Empowerment and State Education: Rights of Choice and Participation

Publication Date01 Nov 2005
AuthorNeville Harris
Empowerment and State Education: Rights of Choice
and Participation
Neville Harris
Two separate discourses surround the involvement of parents in their children’s education in
schools. One is concerned with what is often referred to as ‘parent power,’ based on the confer-
ment on parents of rights to a degree of choice and participation in respect of their children’s
education, a feature of legislative changes to the governance of state education that started with
the Education Act1980 and which, in part, rests on consumerist and liberal rights based notions.
The other focuses on the home-school partnership ideal in which parents and schools have obli-
gations tosupport each other in realis ingch ildrens potential. Labourand Conservative 2005 gen-
eral election campaigns includedproposals to ‘empower’parents. But social rights such as those in
education, which areimportant to notions of citizenship, tend to be weak.This article concludes
that overthe past 25 years little power has been ceded to parents, individuallyor collectively, and
that, in the case of rights of choice at least, any further empowerment seems unrealistic. More-
over, the principal mechanism of parental involvement, particularly since 1997, has been the
enforcement of parental responsibility,a formof ‘technologyof citizenship’.The extent to which
children hold participationa ndchoice rights is also considered.
The notion ofthe empowerment of citizens as usersof public services, which ¢rst
gained political currency in the UKduri ngthe 1980s and featured recently in both
Labourand Conservative generalelection manifestos,is consistent with both con-
tractarianand solidaristic notionsof citizenship and the relationship between state
and society.The former sees competitive individualism involving the exercise of
choice as themeans to ensuring a responsive, e⁄cientand accountableservice; the
assumption is that even if some individuals gain greater advantage than others at
any point in time, the whole of society will bene¢t in the longer term from
improvements in the standards of the relevant services. The latter reinforces the
idea that activeu niversal participation in the shaping ofservices binds individuals
to them and makes them more responsive to needs as well as promoting social
solidarity and greater equal ity of opportunity. An essential di¡erence between
these two notionsis, therefore, that contractarian citizenshipgives moderately free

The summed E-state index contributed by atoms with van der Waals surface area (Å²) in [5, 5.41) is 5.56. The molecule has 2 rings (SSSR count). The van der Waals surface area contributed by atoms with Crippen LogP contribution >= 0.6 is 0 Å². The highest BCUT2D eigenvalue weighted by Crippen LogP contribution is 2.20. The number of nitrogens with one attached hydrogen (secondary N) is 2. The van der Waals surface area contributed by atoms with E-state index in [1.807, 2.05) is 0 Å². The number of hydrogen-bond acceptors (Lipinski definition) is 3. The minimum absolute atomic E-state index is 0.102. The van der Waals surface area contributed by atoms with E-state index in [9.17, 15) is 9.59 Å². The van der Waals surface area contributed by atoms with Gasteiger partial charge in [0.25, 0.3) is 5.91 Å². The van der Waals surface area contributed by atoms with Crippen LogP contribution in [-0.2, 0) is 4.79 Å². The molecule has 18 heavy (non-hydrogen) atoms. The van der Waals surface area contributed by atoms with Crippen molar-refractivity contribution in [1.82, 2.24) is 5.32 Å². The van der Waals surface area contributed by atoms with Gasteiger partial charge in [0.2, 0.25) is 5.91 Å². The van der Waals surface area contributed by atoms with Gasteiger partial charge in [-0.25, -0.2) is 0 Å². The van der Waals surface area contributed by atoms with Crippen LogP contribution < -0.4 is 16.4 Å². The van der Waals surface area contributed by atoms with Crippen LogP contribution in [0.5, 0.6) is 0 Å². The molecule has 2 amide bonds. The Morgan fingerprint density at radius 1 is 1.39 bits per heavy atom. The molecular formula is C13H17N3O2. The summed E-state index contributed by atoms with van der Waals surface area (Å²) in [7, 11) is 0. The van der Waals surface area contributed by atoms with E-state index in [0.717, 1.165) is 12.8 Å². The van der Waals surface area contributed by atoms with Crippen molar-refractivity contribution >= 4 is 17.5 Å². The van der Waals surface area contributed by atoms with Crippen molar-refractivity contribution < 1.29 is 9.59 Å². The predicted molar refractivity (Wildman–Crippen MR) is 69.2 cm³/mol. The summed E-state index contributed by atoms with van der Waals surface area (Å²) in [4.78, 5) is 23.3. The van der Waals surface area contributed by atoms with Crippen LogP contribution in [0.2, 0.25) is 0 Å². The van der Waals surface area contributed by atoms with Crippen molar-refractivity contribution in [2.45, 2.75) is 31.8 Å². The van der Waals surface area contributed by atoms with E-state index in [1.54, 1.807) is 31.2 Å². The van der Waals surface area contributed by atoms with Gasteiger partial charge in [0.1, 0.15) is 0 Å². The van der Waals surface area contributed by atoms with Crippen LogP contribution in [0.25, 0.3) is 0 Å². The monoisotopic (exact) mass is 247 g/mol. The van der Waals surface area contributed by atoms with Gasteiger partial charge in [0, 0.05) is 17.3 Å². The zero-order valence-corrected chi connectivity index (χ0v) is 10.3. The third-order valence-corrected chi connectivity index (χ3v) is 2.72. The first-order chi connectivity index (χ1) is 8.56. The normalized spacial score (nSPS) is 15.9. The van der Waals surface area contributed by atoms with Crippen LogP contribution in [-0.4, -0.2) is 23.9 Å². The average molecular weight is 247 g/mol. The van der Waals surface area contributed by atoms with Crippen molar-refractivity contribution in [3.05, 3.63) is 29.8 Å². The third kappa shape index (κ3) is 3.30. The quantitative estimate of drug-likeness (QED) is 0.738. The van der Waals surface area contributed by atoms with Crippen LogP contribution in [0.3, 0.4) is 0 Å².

rein to individualism, whereas solidaristic citizenship subordinates individual
freedom tothe wider social goals of social cohesion and mutual support.
By the time of the 1997 UK general election the education system in England
andWales had been re-shaped by nearly twodecades of reform into one in which
both elements of this dichotomy were evident.A state educationsystem accessible
School of Law, University of Manchester, UK. I am grateful to the anonymous referees for their
helpful comments.
1 See H. Dean,WelfareRights and SocialPolicy (Harlow:Prentice Hall, 2002) 187^189.
rThe Modern LawReview Limited 2005
Published by BlackwellPublishing, 9600 Garsington Road,Oxford OX4 2DQ,UK and 350 Main Street, Malden, MA 02148, USA
(2005) 68(6)MLR 925^957
to all without charge, delivering a statutory national curriculum to all pupils,
mostly(at ages11^18) in non-selective‘comprehensive’schools, reinforced the soli-
daristic traditions of state education. The Labourgovernment nonetheless inher-
ited from the Conservatives a public education system whose framework of
governance, while dominated by central government control (in part through a
reallocation of power from town halls
) over areas such as the school curriculum
and ¢nance across all sectors, embodied market features of competition and
The process had begun with the Education Act (EA) 1980, which had
given parents a right to express a preference for a school, provided for publication
of school information (including examination results) and established a right
of appeal over admission decisions. This went much less further than the idea of
education vouchers that Margaret Thatcher, Keith Joseph and other prominent
Conservatives saw as a means to promoting not only individualism but also
competition to pressurise schools to raise standards.Their introductionwas ¢nally
abandoned in 1983 on the grounds that schools could not be expected to operate
along commercial lines, when (at that time) they had no historyor experience of
¢nancial control and budgeting.
Subsequently, the Education Reform Act 1988
did introduce manyof the keyelements that would have been needed for avou-
cher system, with devolved budgets and ¢nancial control to schools,‘open enrol-
ment’ (schools admitting pupils up to the full extent of their capacity) and
formula funding.
While consumerism in the public services such as education had not been
given free rein, and the shift from a producer-dominated to consumer-led system
as envisaged inthe Citizen’s Charter of John Majors ¢rst administration was by no
means complete by the mid-1990s,
factors such as the annual publication of
school ‘league tables,’the re-issuing of the Parent’s Charter
and the establishment
of a Special Educational Needs Tribunal
nonetheless reinforced the idea that
there was growing substance to the notion of ‘parent power’. Moreover, educa-